Dancing with the Devil
Sadler’s Wells: Lilian Baylis Studio
This is a play about Rudolph Nureyev that looks back on his life as he fights against AIDS in his Paris apartment.
Rudolph Nureyev and Margot Fonteyn were probably the world’s most famous dance partnership and one of the most surprising. When they first met, the Russian dancer who had recently defected to the West was 24 and a new star in the dance firmament and the British ballerina 42 and thought on the cusp of retirement from dancing. One of ballet’s greatest partnerships, they were also close friends and, some claim, lovers.
Why then did Nureyev not go to Fonteyn’s funeral? Aletta Lawson uses that to provide a framework for her biographical drama as the near dying Nureyev plays with a music box inside which, even though you can’t see it, there is sure to be a ballerina turning, and feels he is visited by her spirit.
She is there, asking that question and causing the dying dancer to conjure up the past. Anastasia Revi’s Theatre Lab production places her upstage in a footlight-lit vitrine of diamante chains looking like one of the costume displays in the Royal Opera House front-of-house. It is a bit like the white swan Odette trying to get Siegfried’s attention in the “black” second act of Swan Lake but this swan succeeds.
With a format that consists of a series of flashbacks, it is probably inevitable that the result feels episodic, situations and personalities have to be instantly created, there is little opportunity to present any depth of character, though each encounter shows us more about Nureyev.
From his childhood in Bashkir and his difficult relationship with his father, through his training at the Kirov School where he was befriended by Alexander and Xenia Pushkin, his first roles with the company, his defection, his relationship with the Danish dancer Eric Bruhn whom he idolised and his international success, this is a fragmented record as befits moments of memory. Though he went through life captivating both men and women, not all were enchanted: there is a glimpse of Cecil Beaton’s very different reaction and of his reception on returning to Russia, including a painful reminder of the effect his defection had on his family.
As the play progresses, dance sequences that mark career highlights and an increasing emphasis on physical theatre give the production an increased unity. There is potential for more than one play in Nureyev’s private life—his relationship with Sergei and female students, with the Pushkins, especially with Bruhn—but here we have the broad picture of a man driven by dance, pride and perfectionism.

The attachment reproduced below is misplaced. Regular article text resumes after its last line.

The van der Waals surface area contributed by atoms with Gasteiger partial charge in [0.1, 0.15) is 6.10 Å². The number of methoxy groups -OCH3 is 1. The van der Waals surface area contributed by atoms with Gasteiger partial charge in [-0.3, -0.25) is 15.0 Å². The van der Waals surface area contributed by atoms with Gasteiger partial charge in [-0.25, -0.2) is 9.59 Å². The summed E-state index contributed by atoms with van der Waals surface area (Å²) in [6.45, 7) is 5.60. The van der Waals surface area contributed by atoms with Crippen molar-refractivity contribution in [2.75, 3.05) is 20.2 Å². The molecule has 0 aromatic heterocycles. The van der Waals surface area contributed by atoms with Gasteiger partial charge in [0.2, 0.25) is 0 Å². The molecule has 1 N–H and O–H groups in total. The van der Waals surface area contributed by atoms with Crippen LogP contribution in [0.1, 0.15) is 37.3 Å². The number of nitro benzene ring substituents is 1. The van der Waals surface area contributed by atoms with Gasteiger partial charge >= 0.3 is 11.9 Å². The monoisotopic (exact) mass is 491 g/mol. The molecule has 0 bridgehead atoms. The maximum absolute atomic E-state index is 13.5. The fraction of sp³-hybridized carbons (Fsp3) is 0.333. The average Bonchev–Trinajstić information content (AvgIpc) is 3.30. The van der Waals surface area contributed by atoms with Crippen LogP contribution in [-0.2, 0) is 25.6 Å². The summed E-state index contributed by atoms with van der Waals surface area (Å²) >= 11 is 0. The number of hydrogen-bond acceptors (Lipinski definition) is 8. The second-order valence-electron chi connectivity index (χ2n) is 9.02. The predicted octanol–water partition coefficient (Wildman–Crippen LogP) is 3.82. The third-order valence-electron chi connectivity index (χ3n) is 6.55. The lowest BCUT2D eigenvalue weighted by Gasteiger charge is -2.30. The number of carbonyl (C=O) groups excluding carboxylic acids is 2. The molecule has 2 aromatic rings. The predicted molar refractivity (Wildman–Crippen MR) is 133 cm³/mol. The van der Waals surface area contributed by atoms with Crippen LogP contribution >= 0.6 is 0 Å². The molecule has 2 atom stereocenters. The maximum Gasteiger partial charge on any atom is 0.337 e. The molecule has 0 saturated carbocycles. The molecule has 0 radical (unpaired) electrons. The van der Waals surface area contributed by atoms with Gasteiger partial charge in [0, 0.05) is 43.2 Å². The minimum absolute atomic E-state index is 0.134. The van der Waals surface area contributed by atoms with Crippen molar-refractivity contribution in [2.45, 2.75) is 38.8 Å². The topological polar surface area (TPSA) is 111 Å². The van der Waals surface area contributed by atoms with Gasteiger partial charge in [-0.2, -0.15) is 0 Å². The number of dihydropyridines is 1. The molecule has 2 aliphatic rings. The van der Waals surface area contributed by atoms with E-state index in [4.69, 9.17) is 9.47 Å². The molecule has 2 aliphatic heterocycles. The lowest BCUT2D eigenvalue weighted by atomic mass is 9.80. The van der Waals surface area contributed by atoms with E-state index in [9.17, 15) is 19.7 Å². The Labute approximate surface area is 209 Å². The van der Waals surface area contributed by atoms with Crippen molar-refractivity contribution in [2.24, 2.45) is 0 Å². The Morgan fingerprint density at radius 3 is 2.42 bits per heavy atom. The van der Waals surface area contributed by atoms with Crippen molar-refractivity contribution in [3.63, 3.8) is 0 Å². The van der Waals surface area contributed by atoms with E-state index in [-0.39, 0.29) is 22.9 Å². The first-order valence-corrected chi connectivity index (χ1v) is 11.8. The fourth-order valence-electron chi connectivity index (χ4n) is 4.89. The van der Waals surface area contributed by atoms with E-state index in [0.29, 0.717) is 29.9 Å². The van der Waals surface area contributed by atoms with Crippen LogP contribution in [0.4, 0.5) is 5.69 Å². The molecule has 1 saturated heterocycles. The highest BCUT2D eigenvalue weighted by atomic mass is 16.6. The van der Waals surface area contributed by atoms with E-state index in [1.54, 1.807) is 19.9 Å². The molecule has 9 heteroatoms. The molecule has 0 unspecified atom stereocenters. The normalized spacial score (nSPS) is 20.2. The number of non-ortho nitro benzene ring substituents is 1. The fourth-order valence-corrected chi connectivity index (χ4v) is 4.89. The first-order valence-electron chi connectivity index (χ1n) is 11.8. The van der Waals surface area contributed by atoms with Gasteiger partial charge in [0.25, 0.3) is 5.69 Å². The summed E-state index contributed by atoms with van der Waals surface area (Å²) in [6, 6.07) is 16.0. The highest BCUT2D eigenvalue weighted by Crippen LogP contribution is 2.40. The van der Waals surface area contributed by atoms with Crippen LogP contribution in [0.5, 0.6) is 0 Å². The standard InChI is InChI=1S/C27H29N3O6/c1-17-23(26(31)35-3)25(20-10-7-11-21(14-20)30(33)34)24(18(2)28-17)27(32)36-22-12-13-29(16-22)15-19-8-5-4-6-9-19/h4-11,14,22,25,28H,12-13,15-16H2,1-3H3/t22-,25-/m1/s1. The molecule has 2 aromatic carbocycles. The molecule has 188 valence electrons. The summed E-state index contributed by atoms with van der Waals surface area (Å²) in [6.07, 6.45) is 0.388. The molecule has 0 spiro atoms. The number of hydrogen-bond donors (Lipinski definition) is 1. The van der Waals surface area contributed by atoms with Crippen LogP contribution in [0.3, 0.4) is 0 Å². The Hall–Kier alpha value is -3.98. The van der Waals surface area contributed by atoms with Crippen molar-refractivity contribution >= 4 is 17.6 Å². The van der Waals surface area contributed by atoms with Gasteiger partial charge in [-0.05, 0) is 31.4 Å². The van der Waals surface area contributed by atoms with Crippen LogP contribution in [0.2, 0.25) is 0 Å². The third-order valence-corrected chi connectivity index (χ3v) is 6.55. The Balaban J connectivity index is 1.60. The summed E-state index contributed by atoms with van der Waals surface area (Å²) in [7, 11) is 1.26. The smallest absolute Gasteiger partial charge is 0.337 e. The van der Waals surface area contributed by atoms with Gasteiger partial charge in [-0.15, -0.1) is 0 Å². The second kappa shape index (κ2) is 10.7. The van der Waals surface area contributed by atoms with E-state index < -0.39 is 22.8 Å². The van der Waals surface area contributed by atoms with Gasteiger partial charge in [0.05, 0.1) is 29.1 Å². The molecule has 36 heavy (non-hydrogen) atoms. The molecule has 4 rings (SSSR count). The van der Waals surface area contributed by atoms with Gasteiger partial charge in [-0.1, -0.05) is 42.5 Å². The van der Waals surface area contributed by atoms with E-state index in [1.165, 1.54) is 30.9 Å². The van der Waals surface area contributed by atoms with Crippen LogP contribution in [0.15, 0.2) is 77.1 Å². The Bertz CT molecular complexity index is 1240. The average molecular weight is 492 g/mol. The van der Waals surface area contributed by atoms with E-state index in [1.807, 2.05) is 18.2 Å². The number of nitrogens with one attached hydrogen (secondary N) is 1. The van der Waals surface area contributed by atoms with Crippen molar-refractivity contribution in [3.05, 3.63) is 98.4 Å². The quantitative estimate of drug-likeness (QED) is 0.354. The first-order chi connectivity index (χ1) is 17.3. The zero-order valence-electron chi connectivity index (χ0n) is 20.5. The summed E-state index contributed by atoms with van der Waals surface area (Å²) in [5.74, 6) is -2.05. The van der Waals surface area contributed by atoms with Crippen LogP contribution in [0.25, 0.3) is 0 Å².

There lies the answer to Fonteyn’s question. Rudolph is sick, no longer the beautiful young man. His pride would not allow him to shatter the public’s illusion and risk replacing his charismatic image with a different one.
Nureyev, lying on a chaise longue in an exotic dressing gown, rises to practice for his debut as an orchestral conductor, a new career planned now. His conducting is grotesque—in real life he would have been better—but this is effective in showing at the same time both his determination to do things and physical weakness that AIDS is bringing.
Benny Maslov as Nureyev somehow manages to suggest both the ravages of the disease that is killing him and the great dancer as he once was; it is as though he is dancing in his memory, trying to recapture the fire and the passion he once had. When eventually the living stage image is replaced by a fuzzy projection of Fonteyn and Nureyev in what looks like a black and white TV transmission of Giselle, it seems a deliberate reminder of what has been lost.
Jo Price, as Fonteyn, is allowed out of her showcase; we see the elegant Margot but also a glimpse of the humility and devotion to dance that let her welcome the chance to learn from a young man who rudely called her technique "shit".
The rest of the cast create a host of characters from KGB men to ballet stars. Peter Rae is a deliciously tart Beaton and kindly Pushkin among others, Carolin Ott is telling in a brief scene as Nureyev’s sister, Denise Moreno is his student friend Sergei and a confident Maria Tallchief, suddenly stung by Nureyev's actions, and Helen Bang both Xenia Pushkin and Elli his devoted personal assistant.
Konstantinos Kavakiotis's roles include Fonteyn’s husband, giving a hint of the charm that must originally have attracted her, and a strong portrayal of Eric Bruhn; he doesn’t have a physique like the dancer but this characterisation adds depth to a glimpse of an important and intriguing relationship.
Aletta Lawson’s play leaves out Nureyev’s contribution to dance as a choreographer and a stager of ballets, his contribution to the work of the Paris Opera, but there is a sense that by highlighting key conflicts this telling becomes more than a superficial overview.
Occasionally, in presenting so many characters, accents become impenetrably dense and between some early scenes furniture rolled on and off makes it even more episodic, but the production soon gains impetus and director Revi’s strong sense of theatre is always in evidence.
Reviewer: Howard Loxton